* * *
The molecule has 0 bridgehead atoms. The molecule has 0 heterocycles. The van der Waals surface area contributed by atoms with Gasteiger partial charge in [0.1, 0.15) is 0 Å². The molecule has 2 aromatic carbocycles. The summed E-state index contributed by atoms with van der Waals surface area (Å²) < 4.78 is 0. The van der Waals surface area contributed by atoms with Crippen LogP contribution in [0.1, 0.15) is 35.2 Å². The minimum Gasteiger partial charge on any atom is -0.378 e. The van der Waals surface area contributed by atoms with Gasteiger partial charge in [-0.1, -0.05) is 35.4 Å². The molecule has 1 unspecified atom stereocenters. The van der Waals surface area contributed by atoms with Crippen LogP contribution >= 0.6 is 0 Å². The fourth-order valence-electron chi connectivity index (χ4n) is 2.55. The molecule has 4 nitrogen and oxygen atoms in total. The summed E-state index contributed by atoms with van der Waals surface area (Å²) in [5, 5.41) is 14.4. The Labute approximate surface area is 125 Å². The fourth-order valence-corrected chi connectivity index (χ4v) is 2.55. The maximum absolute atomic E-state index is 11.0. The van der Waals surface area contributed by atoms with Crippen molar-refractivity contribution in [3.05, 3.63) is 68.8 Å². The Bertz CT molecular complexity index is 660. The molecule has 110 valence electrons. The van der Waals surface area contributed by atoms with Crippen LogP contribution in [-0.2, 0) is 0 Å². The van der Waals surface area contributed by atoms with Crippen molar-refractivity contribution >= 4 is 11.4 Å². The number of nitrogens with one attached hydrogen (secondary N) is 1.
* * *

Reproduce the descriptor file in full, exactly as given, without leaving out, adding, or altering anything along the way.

The molecule has 0 bridgehead atoms. The molecule has 0 heterocycles. The van der Waals surface area contributed by atoms with Gasteiger partial charge in [0.1, 0.15) is 0 Å². The molecule has 2 aromatic carbocycles. The summed E-state index contributed by atoms with van der Waals surface area (Å²) < 4.78 is 0. The van der Waals surface area contributed by atoms with Crippen LogP contribution in [0.1, 0.15) is 35.2 Å². The minimum Gasteiger partial charge on any atom is -0.378 e. The van der Waals surface area contributed by atoms with Gasteiger partial charge in [-0.1, -0.05) is 35.4 Å². The molecule has 1 unspecified atom stereocenters. The van der Waals surface area contributed by atoms with Crippen LogP contribution >= 0.6 is 0 Å². The fourth-order valence-electron chi connectivity index (χ4n) is 2.55. The molecule has 4 nitrogen and oxygen atoms in total. The summed E-state index contributed by atoms with van der Waals surface area (Å²) in [5, 5.41) is 14.4. The Labute approximate surface area is 125 Å². The fourth-order valence-corrected chi connectivity index (χ4v) is 2.55. The maximum absolute atomic E-state index is 11.0. The van der Waals surface area contributed by atoms with Crippen molar-refractivity contribution in [3.05, 3.63) is 68.8 Å². The Bertz CT molecular complexity index is 660. The molecule has 110 valence electrons. The van der Waals surface area contributed by atoms with Crippen LogP contribution in [-0.2, 0) is 0 Å². The van der Waals surface area contributed by atoms with Crippen molar-refractivity contribution >= 4 is 11.4 Å². The number of nitrogens with one attached hydrogen (secondary N) is 1.